Driving a 40-foot-long TriMet bus has its challenges. But it’s nothing like the school bus Lyn Simons drove in Grants Pass, Ore.
“I like this better. It’s not as loud — kids can get really loud,” says Simons, chosen by her co-workers as 2015 Bus Operator of the Year.
Simons also appreciates the variety of routes.
“There’s some kind of run for everybody,” she says. “There are the busy runs and there are the laid-back runs.”
Today she’s driving a busy run, Line 6, which begins near Providence Park and ends at Jantzen Beach before returning downtown.
Simons simply loves driving. In addition to her school bus gig, she’s also worked for a charter company in Tigard before joining TriMet in 2002.
Simons, who lives in Milwaukie, seems to have grown roots in this area. It’s understandable, as her hometown, Eagle Mountain, Calif., is a bona fide ghost town. The desert community shuttered in the early 1980s after the demise of the Kaiser Steel iron mine, where her dad had worked for many years. (Eagle Mountain also was the origin of another Henry Kaiser endeavor, Kaiser Permanente.)
“A lot of the kids I grew up with still pine for Eagle Mountain,” says Simons. “Everyone knew each other. It was safe.”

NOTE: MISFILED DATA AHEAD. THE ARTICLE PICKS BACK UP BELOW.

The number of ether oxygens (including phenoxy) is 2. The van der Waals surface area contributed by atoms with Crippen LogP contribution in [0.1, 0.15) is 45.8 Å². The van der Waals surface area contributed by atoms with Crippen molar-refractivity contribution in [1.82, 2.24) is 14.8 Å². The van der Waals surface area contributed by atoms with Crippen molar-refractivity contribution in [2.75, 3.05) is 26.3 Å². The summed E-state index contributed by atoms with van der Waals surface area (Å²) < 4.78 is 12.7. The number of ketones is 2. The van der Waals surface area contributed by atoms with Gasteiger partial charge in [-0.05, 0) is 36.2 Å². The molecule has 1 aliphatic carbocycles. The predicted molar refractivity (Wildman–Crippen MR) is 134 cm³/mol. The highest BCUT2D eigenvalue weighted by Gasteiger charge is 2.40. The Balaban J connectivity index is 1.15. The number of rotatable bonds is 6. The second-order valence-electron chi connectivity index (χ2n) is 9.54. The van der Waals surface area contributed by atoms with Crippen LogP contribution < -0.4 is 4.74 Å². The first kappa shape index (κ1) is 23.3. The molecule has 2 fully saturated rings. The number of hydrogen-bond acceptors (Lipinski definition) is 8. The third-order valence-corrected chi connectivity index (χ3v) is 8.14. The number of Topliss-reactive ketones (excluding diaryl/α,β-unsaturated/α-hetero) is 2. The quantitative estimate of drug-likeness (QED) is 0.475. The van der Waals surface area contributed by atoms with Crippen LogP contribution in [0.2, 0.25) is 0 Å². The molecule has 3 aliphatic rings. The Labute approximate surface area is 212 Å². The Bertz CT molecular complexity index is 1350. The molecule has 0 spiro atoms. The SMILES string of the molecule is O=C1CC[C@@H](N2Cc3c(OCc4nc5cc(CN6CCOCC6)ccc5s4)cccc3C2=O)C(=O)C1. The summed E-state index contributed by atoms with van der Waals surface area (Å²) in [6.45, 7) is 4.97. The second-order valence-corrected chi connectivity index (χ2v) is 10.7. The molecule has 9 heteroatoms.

Despite her preference as a homebody, one thing gets Simons out of the house — her six grandkids. She and her husband, Jay (also a TriMet bus driver), go to Texas and California twice per year for visits. Even with her desire to be behind the wheel, she flies to those destinations.
Above all, the affable Simons aims to please her riders. She says one of the most stressful parts of her job is when one of her passengers tries to make a connection and traffic is at a standstill.
Simons likes the people she works with, the pay and benefits and, of course, being home every night.
“This is the best job I’ve ever had, and I’m grateful for it.”
Interested in a career with TriMet? We’re hiring bus operators!